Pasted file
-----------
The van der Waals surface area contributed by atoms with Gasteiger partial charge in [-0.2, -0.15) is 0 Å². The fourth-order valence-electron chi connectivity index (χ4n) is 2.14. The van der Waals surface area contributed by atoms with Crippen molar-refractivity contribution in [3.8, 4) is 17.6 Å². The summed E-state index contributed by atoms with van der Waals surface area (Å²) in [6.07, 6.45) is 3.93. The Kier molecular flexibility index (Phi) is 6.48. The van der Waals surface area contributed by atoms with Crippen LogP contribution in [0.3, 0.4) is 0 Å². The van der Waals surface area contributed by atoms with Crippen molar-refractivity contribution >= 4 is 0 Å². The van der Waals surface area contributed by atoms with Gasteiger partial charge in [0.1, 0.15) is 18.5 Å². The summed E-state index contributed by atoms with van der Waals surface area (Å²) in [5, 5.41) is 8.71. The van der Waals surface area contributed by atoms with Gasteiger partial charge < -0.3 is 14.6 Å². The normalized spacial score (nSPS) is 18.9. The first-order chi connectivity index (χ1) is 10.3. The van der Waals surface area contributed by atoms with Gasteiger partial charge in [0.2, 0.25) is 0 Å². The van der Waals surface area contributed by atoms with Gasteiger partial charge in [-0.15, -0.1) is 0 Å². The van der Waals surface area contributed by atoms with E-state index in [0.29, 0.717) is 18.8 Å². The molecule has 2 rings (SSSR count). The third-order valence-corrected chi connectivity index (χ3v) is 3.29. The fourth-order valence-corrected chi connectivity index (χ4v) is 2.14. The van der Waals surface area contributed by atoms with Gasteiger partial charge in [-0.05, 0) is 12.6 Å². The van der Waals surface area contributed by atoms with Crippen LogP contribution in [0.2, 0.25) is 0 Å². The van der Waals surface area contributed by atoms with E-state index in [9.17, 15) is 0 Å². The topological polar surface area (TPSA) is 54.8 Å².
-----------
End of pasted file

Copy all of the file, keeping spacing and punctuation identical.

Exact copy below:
The van der Waals surface area contributed by atoms with Gasteiger partial charge in [-0.2, -0.15) is 0 Å². The fourth-order valence-electron chi connectivity index (χ4n) is 2.14. The van der Waals surface area contributed by atoms with Crippen molar-refractivity contribution in [3.8, 4) is 17.6 Å². The summed E-state index contributed by atoms with van der Waals surface area (Å²) in [6.07, 6.45) is 3.93. The Kier molecular flexibility index (Phi) is 6.48. The van der Waals surface area contributed by atoms with Crippen LogP contribution in [0.3, 0.4) is 0 Å². The van der Waals surface area contributed by atoms with Crippen molar-refractivity contribution >= 4 is 0 Å². The van der Waals surface area contributed by atoms with Gasteiger partial charge in [0.1, 0.15) is 18.5 Å². The summed E-state index contributed by atoms with van der Waals surface area (Å²) in [5, 5.41) is 8.71. The van der Waals surface area contributed by atoms with Gasteiger partial charge < -0.3 is 14.6 Å². The normalized spacial score (nSPS) is 18.9. The first-order chi connectivity index (χ1) is 10.3. The van der Waals surface area contributed by atoms with Gasteiger partial charge in [0.2, 0.25) is 0 Å². The van der Waals surface area contributed by atoms with Gasteiger partial charge in [-0.15, -0.1) is 0 Å². The van der Waals surface area contributed by atoms with E-state index in [0.29, 0.717) is 18.8 Å². The molecule has 2 rings (SSSR count). The third-order valence-corrected chi connectivity index (χ3v) is 3.29. The fourth-order valence-corrected chi connectivity index (χ4v) is 2.14. The van der Waals surface area contributed by atoms with Gasteiger partial charge in [-0.05, 0) is 12.6 Å². The van der Waals surface area contributed by atoms with Crippen LogP contribution in [0.2, 0.25) is 0 Å². The van der Waals surface area contributed by atoms with E-state index in [9.17, 15) is 0 Å². The topological polar surface area (TPSA) is 54.8 Å².